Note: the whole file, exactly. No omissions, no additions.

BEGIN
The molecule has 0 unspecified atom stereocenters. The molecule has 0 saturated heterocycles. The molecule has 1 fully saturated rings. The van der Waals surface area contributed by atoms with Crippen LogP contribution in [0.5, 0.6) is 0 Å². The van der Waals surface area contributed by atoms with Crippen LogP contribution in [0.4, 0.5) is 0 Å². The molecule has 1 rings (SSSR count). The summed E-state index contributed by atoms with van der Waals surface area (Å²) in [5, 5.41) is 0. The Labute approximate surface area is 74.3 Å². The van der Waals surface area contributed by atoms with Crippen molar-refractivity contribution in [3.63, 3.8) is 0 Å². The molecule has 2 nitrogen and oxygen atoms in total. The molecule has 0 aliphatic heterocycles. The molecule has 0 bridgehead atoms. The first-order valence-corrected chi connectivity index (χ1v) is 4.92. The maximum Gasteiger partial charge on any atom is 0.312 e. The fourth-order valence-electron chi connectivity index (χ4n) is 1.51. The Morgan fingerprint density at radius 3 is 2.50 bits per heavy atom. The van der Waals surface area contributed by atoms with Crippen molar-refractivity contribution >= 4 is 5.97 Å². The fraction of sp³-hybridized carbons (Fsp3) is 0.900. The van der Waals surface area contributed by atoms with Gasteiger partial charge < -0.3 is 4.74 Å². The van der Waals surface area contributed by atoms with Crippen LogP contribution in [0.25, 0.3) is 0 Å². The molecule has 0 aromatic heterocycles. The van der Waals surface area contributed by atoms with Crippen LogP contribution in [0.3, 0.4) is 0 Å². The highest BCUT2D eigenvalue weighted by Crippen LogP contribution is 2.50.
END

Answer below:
The molecule has 0 unspecified atom stereocenters. The molecule has 0 saturated heterocycles. The molecule has 1 fully saturated rings. The van der Waals surface area contributed by atoms with Crippen LogP contribution in [0.5, 0.6) is 0 Å². The van der Waals surface area contributed by atoms with Crippen LogP contribution in [0.4, 0.5) is 0 Å². The molecule has 1 rings (SSSR count). The summed E-state index contributed by atoms with van der Waals surface area (Å²) in [5, 5.41) is 0. The Labute approximate surface area is 74.3 Å². The van der Waals surface area contributed by atoms with Crippen molar-refractivity contribution in [3.63, 3.8) is 0 Å². The molecule has 2 nitrogen and oxygen atoms in total. The molecule has 0 aliphatic heterocycles. The molecule has 0 bridgehead atoms. The first-order valence-corrected chi connectivity index (χ1v) is 4.92. The maximum Gasteiger partial charge on any atom is 0.312 e. The fourth-order valence-electron chi connectivity index (χ4n) is 1.51. The Morgan fingerprint density at radius 3 is 2.50 bits per heavy atom. The van der Waals surface area contributed by atoms with Crippen molar-refractivity contribution >= 4 is 5.97 Å². The fraction of sp³-hybridized carbons (Fsp3) is 0.900. The van der Waals surface area contributed by atoms with Gasteiger partial charge < -0.3 is 4.74 Å². The van der Waals surface area contributed by atoms with Crippen LogP contribution in [0.25, 0.3) is 0 Å². The molecule has 0 aromatic heterocycles. The van der Waals surface area contributed by atoms with Crippen LogP contribution in [0.3, 0.4) is 0 Å². The highest BCUT2D eigenvalue weighted by Crippen LogP contribution is 2.50.